“Broken Brushes: German Expressionist Prints
by Hitler's Degenerate Artists.”
+ Spencer Fidler.
at Flatbed Press
by Todd Camplin

previous featured
Flatbed Press has some history on the wall with their show titled “Broken Brushes: German
Expressionist Prints by Hitler's Degenerate Artists.” And you only have a week left to see
the work, because it closes April 5th. The Nazis suppressed, destroyed, and confiscated art
from the Modernist and art collectors of Europe. In 1939, thousands of artworks were burned,
artists themselves burned their works to avoid concentration camps, and no telling how
many pieces were destroyed during the bombing campaigns. So, I was excited to see
art that survived the Nazi purges and subsequent war.
Christian Rohlfs "SMall Man Head II" 1920 Etching
I can see why a Hitler was so fearful of these works. The raw emotion and energy was incredibly
powerful. Many of the Expressionist had been afflicted by their experiences in World War I. A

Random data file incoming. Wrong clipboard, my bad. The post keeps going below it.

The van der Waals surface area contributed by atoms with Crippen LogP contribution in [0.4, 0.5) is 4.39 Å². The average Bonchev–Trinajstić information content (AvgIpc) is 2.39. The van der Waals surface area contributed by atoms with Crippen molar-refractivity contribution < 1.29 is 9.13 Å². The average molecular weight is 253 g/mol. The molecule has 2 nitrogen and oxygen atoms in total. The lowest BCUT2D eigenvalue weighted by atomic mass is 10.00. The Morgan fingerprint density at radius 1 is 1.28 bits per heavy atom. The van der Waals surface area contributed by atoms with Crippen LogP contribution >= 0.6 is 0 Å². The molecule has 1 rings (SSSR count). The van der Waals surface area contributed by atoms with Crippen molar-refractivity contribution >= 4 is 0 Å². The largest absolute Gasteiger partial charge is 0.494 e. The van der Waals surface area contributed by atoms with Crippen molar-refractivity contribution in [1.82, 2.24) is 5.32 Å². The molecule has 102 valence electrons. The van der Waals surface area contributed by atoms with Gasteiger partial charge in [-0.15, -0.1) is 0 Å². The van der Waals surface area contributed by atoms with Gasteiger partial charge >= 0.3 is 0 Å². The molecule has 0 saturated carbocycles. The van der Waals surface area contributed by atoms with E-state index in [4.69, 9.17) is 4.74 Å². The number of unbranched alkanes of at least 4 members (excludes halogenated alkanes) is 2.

kind of madness of war and inhumanity seeps through many of the prints. I re-watched a film
about the Degenerate Art exhibition on Youtube. Although patrons came to “laugh” at the art,
the people in the film still kept their distance and give the works proper respect by not touching
the art. It would seem that the Expressionist learned from horrific conflict that the world had gone
mad. They were only reflecting this anxiety. For Hitlers lies to work, he had to smear the cultural
that didn’t support his militarism. In his view, German culture had to be drained of deep
emotion and introspection. Degenerate Art was blocking his goals. Youtube (
youtube.com/watch?v=XQGTadD_5dU (Preview) )  has an interesting 15 minute clip by artist
and collector of German Expressionist, Gus Kopriva at the Flatbed Press. It was fun to hear his
excitement and passion about these artists.

Spencer Fidler - Fidler Falling Kitaj
Flatbed Press also features work by contemporary artist Spencer Fidler. Fidler has some massive
prints up. The cracked landscapes on earthy yellow paper feel like a view of a landscape from
another world. All but the crack is visible. The paper becomes an object framing the printed
mark. Fidler has used scale and minimal space to empiricize but not overpower the print.
Spencer Fidler will be up through May 24th.
Ernest Ludwig Kirchner "Mannerkopf I" 1918 Woodcut


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Alfred Kubin "Uberschwemmung (flood) 1927 Lithograph
Spencer Fidler -Still Life